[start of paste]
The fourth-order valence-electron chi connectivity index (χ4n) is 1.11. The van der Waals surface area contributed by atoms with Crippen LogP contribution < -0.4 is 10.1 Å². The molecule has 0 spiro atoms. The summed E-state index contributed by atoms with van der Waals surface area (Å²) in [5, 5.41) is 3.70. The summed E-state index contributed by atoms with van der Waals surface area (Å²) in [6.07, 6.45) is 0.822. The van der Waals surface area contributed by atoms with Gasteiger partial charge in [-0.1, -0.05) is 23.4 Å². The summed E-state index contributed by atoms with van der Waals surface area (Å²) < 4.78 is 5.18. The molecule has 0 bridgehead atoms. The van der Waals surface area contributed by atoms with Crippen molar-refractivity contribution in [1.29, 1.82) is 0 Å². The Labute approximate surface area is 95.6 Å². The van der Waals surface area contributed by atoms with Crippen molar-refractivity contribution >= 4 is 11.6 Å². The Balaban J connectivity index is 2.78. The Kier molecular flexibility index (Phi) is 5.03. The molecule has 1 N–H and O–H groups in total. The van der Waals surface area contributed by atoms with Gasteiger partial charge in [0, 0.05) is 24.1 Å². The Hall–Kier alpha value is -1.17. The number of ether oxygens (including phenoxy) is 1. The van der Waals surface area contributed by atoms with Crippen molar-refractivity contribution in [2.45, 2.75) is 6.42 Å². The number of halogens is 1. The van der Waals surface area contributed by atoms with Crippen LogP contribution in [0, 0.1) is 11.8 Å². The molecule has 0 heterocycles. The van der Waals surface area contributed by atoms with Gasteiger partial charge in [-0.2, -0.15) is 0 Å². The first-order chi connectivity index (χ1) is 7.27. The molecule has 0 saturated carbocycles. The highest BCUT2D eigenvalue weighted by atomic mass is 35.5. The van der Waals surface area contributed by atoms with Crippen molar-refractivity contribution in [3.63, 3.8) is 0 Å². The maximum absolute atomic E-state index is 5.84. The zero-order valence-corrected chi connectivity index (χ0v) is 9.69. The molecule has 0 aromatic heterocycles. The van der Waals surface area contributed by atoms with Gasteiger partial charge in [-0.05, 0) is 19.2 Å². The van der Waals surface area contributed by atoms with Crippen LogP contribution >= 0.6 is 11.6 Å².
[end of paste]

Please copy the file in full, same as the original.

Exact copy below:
The fourth-order valence-electron chi connectivity index (χ4n) is 1.11. The van der Waals surface area contributed by atoms with Crippen LogP contribution < -0.4 is 10.1 Å². The molecule has 0 spiro atoms. The summed E-state index contributed by atoms with van der Waals surface area (Å²) in [5, 5.41) is 3.70. The summed E-state index contributed by atoms with van der Waals surface area (Å²) in [6.07, 6.45) is 0.822. The van der Waals surface area contributed by atoms with Gasteiger partial charge in [-0.1, -0.05) is 23.4 Å². The summed E-state index contributed by atoms with van der Waals surface area (Å²) < 4.78 is 5.18. The molecule has 0 bridgehead atoms. The van der Waals surface area contributed by atoms with Crippen molar-refractivity contribution in [1.29, 1.82) is 0 Å². The Labute approximate surface area is 95.6 Å². The van der Waals surface area contributed by atoms with Crippen molar-refractivity contribution >= 4 is 11.6 Å². The Balaban J connectivity index is 2.78. The Kier molecular flexibility index (Phi) is 5.03. The molecule has 1 N–H and O–H groups in total. The van der Waals surface area contributed by atoms with Gasteiger partial charge in [0, 0.05) is 24.1 Å². The Hall–Kier alpha value is -1.17. The number of ether oxygens (including phenoxy) is 1. The van der Waals surface area contributed by atoms with Crippen molar-refractivity contribution in [2.45, 2.75) is 6.42 Å². The number of halogens is 1. The van der Waals surface area contributed by atoms with Crippen LogP contribution in [0, 0.1) is 11.8 Å². The molecule has 0 heterocycles. The van der Waals surface area contributed by atoms with Gasteiger partial charge in [-0.2, -0.15) is 0 Å². The first-order chi connectivity index (χ1) is 7.27. The molecule has 0 saturated carbocycles. The highest BCUT2D eigenvalue weighted by atomic mass is 35.5. The van der Waals surface area contributed by atoms with Crippen molar-refractivity contribution in [3.63, 3.8) is 0 Å². The maximum absolute atomic E-state index is 5.84. The zero-order valence-corrected chi connectivity index (χ0v) is 9.69. The molecule has 0 aromatic heterocycles. The van der Waals surface area contributed by atoms with Gasteiger partial charge in [-0.05, 0) is 19.2 Å². The van der Waals surface area contributed by atoms with Crippen LogP contribution >= 0.6 is 11.6 Å².